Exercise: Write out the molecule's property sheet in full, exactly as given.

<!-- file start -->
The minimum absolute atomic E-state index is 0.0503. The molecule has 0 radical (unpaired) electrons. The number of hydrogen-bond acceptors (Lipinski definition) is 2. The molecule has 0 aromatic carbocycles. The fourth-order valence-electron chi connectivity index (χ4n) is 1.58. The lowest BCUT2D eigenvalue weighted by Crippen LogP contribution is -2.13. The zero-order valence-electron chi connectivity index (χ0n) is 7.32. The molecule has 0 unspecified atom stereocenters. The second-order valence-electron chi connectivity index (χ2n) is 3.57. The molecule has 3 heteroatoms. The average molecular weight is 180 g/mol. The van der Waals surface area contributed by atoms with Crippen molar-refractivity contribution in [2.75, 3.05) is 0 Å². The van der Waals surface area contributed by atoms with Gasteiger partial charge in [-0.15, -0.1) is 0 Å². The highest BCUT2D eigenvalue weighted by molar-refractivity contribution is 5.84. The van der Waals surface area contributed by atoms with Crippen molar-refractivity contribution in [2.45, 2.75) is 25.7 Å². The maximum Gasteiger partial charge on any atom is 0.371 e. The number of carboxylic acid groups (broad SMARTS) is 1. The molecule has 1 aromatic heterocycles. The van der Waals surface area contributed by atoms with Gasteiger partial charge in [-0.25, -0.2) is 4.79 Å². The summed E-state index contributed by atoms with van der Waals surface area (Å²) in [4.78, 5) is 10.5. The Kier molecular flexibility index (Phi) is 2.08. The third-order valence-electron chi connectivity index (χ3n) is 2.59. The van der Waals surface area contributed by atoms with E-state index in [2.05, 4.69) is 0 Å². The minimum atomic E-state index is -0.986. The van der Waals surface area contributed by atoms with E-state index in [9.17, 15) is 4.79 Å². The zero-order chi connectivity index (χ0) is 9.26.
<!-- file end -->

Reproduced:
The minimum absolute atomic E-state index is 0.0503. The molecule has 0 radical (unpaired) electrons. The number of hydrogen-bond acceptors (Lipinski definition) is 2. The molecule has 0 aromatic carbocycles. The fourth-order valence-electron chi connectivity index (χ4n) is 1.58. The lowest BCUT2D eigenvalue weighted by Crippen LogP contribution is -2.13. The zero-order valence-electron chi connectivity index (χ0n) is 7.32. The molecule has 0 unspecified atom stereocenters. The second-order valence-electron chi connectivity index (χ2n) is 3.57. The molecule has 3 heteroatoms. The average molecular weight is 180 g/mol. The van der Waals surface area contributed by atoms with Crippen molar-refractivity contribution in [2.75, 3.05) is 0 Å². The van der Waals surface area contributed by atoms with Gasteiger partial charge in [-0.15, -0.1) is 0 Å². The highest BCUT2D eigenvalue weighted by molar-refractivity contribution is 5.84. The van der Waals surface area contributed by atoms with Crippen molar-refractivity contribution in [2.45, 2.75) is 25.7 Å². The maximum Gasteiger partial charge on any atom is 0.371 e. The number of carboxylic acid groups (broad SMARTS) is 1. The molecule has 1 aromatic heterocycles. The van der Waals surface area contributed by atoms with Gasteiger partial charge in [-0.25, -0.2) is 4.79 Å². The summed E-state index contributed by atoms with van der Waals surface area (Å²) in [4.78, 5) is 10.5. The Kier molecular flexibility index (Phi) is 2.08. The third-order valence-electron chi connectivity index (χ3n) is 2.59. The van der Waals surface area contributed by atoms with E-state index in [2.05, 4.69) is 0 Å². The minimum atomic E-state index is -0.986. The van der Waals surface area contributed by atoms with E-state index in [9.17, 15) is 4.79 Å². The zero-order chi connectivity index (χ0) is 9.26.